The story is split into four episodes. It was first aired in Japan on October 2, 2013, airing in its entirety. The first episode premiered in English on Pokémon TV on November 15, 2013, with subsequent episodes following on November 18, 20, and 22, 2013; the episodes remained on Pokémon TV until December 2, 2013. All four episodes were released on DVD and Blu-ray in Japan on December 4, 2013. On January 30, 2014, the English dubs of all four episodes were made available on the Hulu streaming service for the United States (although after April 2015, they became Hulu Plus-exclusive), along with Amazon Video. On May 28, 2014, the English dubs of all four episodes were released on the iTunes distribution service, available in standard-definition (SD) and high-definition (HD) formats. On September 13, 2016, the first English dubbed episode was uploaded to Pokémon's official YouTube account.
Red encounters certain wild Pokémon in locations where they cannot be encountered in the games, such as Caterpie and Spearow appearing on Route 1.
Red and Blue first battle on Route 1, instead of in Professor Oak's Laboratory. He references the lab battle by proposing that he and Red "test out [their] Pokémon" like in the games, but quickly changes his mind.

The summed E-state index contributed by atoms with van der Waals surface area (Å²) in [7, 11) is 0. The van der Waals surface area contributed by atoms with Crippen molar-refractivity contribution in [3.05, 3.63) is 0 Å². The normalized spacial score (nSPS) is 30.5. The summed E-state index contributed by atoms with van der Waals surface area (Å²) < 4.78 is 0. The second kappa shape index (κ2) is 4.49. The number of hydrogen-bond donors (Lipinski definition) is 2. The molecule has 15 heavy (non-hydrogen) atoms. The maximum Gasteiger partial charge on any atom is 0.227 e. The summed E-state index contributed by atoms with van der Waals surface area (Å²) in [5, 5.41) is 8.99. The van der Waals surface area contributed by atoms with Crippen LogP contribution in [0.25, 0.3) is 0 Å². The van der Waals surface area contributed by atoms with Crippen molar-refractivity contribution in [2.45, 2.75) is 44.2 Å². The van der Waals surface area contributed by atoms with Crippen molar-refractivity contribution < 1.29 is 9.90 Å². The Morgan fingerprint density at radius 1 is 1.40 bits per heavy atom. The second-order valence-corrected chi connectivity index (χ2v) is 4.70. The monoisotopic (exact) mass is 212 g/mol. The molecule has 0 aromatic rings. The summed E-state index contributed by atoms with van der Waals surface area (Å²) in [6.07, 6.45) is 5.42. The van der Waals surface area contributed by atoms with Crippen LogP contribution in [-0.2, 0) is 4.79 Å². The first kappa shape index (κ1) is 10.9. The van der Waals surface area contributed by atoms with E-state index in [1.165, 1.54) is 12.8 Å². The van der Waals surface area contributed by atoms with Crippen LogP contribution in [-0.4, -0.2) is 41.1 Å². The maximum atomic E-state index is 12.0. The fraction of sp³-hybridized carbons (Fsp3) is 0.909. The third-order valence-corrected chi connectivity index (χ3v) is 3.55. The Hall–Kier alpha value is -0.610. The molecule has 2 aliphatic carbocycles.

Giovanni is the only Trainer that battles Red inside Silph Co. Also, Red loses against him.
In the games, Blue leaves Red to defeat Team Rocket in Silph Co. In this special, he goes to inform the police, though only after being scolded by Red.
The Master Ball's production is put on hold, as opposed to Red being given one.
Giovanni uses fewer Pokémon.
This is referenced by him putting away his regular Gym Pokémon to battle Red with his two most powerful ones.
In the games, Giovanni originally disbands Team Rocket because he does not wish to face his followers after losing to Red. In this special, he disbands them because he remembers his former love for Pokémon.
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Unlike the main anime, all of the Pokémon make realistic, animal-like sounds. However, these sounds were still dubbed over and recreated by English-language voice actors in the English dub.
The sound and visual effects for Poké Balls (such as when a Pokémon is being sent out) differ in comparison to the effects used in the main anime, instead being more loyal to the games. Another example is the three small stars that pop out of a Poké Ball when it has successfully caught a Pokémon.